Friday, August 22, 2014

What motivates anyone to work?

While planning for the upcoming school year, I've been thinking a lot about motivation. All summer long I marveled at my stay-at-home life of leisure: first, a 2-week vacation to Taiwan, followed by a full week of severe jet lag, and now I'm wrapping up 6 weeks of knitting about 10 hours a day for fun and supervising a mostly cooperative but somewhat lazy in a normal teenager way 13 year old daughter, plus occasional sprinkles of social outings with friends and family. Who wouldn't want to do this all the time?!

"Why work?" was a recurring theme last year, my first year teaching high school students. The most popular culture reference to answer this question is Drive by Daniel Pink who is not exactly my education guru (July 2013 post "What does Daniel Pink know about public education?") even though his book A Whole New Mind tried to assure me that I as a right brainer will rule the future. Autonomy, mastery, and purpose - I'll focus on Drive's Three Big Ideas and ignore Pink's inconsistent application of those Big Ideas to public education (and parenting) to help me shape this school year's instruction.

Here are my own Three Big Ideas for this school year:

First, intrinsically motivated learning is the collective goal (for adults and teens alike), the foundation of the entire school year, and the explicit theme for the first few months. I don't expect to fix anyone's motivation problems. I just want to communicate directly and clearly that students are in charge of their own personal growth, which includes intrinsic motivation to work, delay gratification, quit complaining, etc. Instruction will include reading excerpts of The Four Agreements, reading and annotating nonfiction/current events articles, reading workshop, and basic writing conventions (capitalization, punctuation, homonyms, sentence structure, seriously, I'm not lying).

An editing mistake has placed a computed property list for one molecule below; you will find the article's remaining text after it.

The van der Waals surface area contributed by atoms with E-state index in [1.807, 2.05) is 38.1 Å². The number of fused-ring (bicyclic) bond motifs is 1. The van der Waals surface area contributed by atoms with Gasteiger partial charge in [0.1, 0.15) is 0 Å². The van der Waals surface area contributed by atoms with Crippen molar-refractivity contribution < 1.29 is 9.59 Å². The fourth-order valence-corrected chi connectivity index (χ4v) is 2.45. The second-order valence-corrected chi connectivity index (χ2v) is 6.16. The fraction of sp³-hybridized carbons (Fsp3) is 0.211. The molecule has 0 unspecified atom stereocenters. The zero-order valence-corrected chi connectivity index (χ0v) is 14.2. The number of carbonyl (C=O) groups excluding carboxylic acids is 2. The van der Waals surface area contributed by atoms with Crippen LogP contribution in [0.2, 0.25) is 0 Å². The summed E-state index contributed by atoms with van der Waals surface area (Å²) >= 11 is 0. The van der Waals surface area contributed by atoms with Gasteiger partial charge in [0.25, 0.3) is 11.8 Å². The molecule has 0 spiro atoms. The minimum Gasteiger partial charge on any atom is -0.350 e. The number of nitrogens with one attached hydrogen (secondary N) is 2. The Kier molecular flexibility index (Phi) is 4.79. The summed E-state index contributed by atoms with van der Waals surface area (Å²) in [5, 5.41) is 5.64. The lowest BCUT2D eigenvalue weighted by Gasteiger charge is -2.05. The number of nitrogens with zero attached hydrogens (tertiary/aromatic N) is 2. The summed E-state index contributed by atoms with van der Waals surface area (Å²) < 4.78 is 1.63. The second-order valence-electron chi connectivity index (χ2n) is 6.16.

The next two Big Ideas are instructional units that relate to course/content specific goals (and yes, common core learning standards, which I mention here to increase readership of this blog). One, literary analysis unit that will include reading classic literature such as Greek mythology, The Odyssey, and Lord of the Flies, study/review of literary terms, story development, writing workshop (you guessed it - paragraphing, definitely literary analysis, maybe creative writing, probably not NaNoWriMo). Two, a brand new (to me) argument/persuasion unit that will include more nonfiction texts, Julius Caesar, research, and writing workshop. I expect to enjoy flinging logos! ethos! pathos! all around me.

Extra note about writing workshop - I'd love to move lessons beyond boring basic rules (how many ways can you teach capitalization, apostrophe, homonyms???) to ... Style! Voice! Wit!

Irony aside, those Three Big Ideas in Drive motivate me to go back to work - autonomy, mastery, and purpose. #ILOVETEACHING

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